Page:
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Brand Protection is Important to Sarbanes-Oxley Compliance Writes S. G. Hart & Associates

Brand Protection is Important to Sarbanes-Oxley Compliance Writes S. G. Hart & Associates

by Rick Turoczy on April 4, 2005

S. G. Hart & Associates, LLC, The Brand Equity Protection CompanyTM, writes about brand protection as an important element of compliance for public companies who must comply with The Sarbanes-Oxley Act of 2002 (SOX) in its April 2005 issue of BrandEyeTM. The current issue highlights the need for boards of directors and senior mangers to gauge the threat level of counterfeiting and product diversion to determine if damages require disclosure under Section 302 and whether proper disclosure controls are in place in this assessment. S. G. Hart & Associates also discuss Section 404 and its implication that the protection of corporate assets from fraud includes protection from the threat of counterfeiting and product diversion. Section 404 requires public companies to report on the effectiveness of internal controls designed to safeguard assets from fraud and have independent auditors attest to the effectiveness these controls.

Stanley G. Hart, President & CEO of S. G. Hart & Associates, explains the importance of highlighting Sarbanes-Oxley in the firm’s BrandEyeTM newsletter, “the SEC’s definition for internal controls makes it clear that safeguarding assets is an element of the internal control process. The implication for boards of directors and senior managers therefore goes beyond customary financial controls but includes the firm’s ability to prevent, identify and detect fraud in all its forms, including fraud from embezzlement, payroll, external theft, procurement, counterfeiting and product diversion.” Hart continues, “the difficultly of assessing damages from counterfeiting and product diversion make complying with SOX more of a challenge. Many companies are aware of the problem but have difficulty calculating the loss and damages. This lack of quantifiable data leads to organizational paralysis or to implementation of point solution(s) which fail to meet required business objectives because the program did not uncover root causes. The result is a poor return on investment, loss of confidence with protective measures and, more importantly, a loss of shareholder value.”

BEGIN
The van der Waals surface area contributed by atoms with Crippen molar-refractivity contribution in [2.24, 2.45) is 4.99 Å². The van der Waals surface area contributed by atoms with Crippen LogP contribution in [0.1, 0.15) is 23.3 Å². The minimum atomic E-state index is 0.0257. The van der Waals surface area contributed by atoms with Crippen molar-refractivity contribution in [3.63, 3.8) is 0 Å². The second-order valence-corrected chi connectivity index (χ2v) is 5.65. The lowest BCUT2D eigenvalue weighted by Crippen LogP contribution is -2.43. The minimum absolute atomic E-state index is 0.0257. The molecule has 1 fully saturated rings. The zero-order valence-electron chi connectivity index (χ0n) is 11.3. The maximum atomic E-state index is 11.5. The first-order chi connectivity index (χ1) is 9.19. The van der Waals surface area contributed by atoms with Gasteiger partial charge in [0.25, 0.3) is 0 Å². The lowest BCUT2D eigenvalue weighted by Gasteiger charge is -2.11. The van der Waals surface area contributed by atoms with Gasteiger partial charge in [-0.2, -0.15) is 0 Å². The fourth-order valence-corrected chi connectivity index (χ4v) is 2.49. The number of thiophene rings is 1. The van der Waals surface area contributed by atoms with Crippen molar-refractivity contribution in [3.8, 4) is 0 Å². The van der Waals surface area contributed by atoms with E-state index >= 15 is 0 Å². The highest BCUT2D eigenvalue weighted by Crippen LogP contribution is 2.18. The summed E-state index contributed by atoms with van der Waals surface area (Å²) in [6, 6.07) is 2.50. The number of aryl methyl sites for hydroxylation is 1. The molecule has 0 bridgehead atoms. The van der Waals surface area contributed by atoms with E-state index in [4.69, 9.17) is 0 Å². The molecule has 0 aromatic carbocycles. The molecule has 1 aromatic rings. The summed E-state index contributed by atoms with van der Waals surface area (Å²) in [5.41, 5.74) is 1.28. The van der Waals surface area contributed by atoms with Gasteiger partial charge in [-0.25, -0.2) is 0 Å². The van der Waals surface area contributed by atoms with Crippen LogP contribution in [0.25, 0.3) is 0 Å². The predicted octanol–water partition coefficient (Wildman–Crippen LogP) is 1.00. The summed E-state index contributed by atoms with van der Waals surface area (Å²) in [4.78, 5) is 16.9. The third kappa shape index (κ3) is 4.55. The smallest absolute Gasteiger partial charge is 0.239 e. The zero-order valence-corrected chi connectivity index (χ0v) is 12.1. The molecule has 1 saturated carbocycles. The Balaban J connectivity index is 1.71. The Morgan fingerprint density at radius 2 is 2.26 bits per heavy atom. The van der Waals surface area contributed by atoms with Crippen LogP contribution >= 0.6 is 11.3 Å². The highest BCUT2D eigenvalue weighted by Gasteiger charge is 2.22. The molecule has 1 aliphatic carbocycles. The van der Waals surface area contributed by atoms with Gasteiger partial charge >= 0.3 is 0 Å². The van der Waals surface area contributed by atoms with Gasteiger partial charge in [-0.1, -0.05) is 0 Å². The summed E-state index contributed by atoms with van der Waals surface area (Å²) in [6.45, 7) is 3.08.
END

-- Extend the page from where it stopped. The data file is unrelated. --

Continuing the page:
Hart concluded his remarks by saying, “The opportunity to implement a sound brand equity protection program in light of SOX may be unfamiliar, but represents an opportunity for our clients to gain a competitive advantage while complying with the law. The regulatory mandate of SOX will undoubtedly identify outmoded or impractical brand protection practices and, in turn, allow clients to improve existing polices, procedures and systems. Yet, the real benefit is derived not from being in compliance but from the organizational knowledge obtained throughout the process of becoming compliant and using that knowledge for the greatest brand protection competitive advantage.”

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Anonymous April 22, 2005 at 8:03 am

I found that this company is offering webcasts on Sarbanes-Oxley and the role of brand protection. You can sign up at They also have a complementary publication called BrandEye which you can sign up for at the website. The April edition is devoted to this topic.

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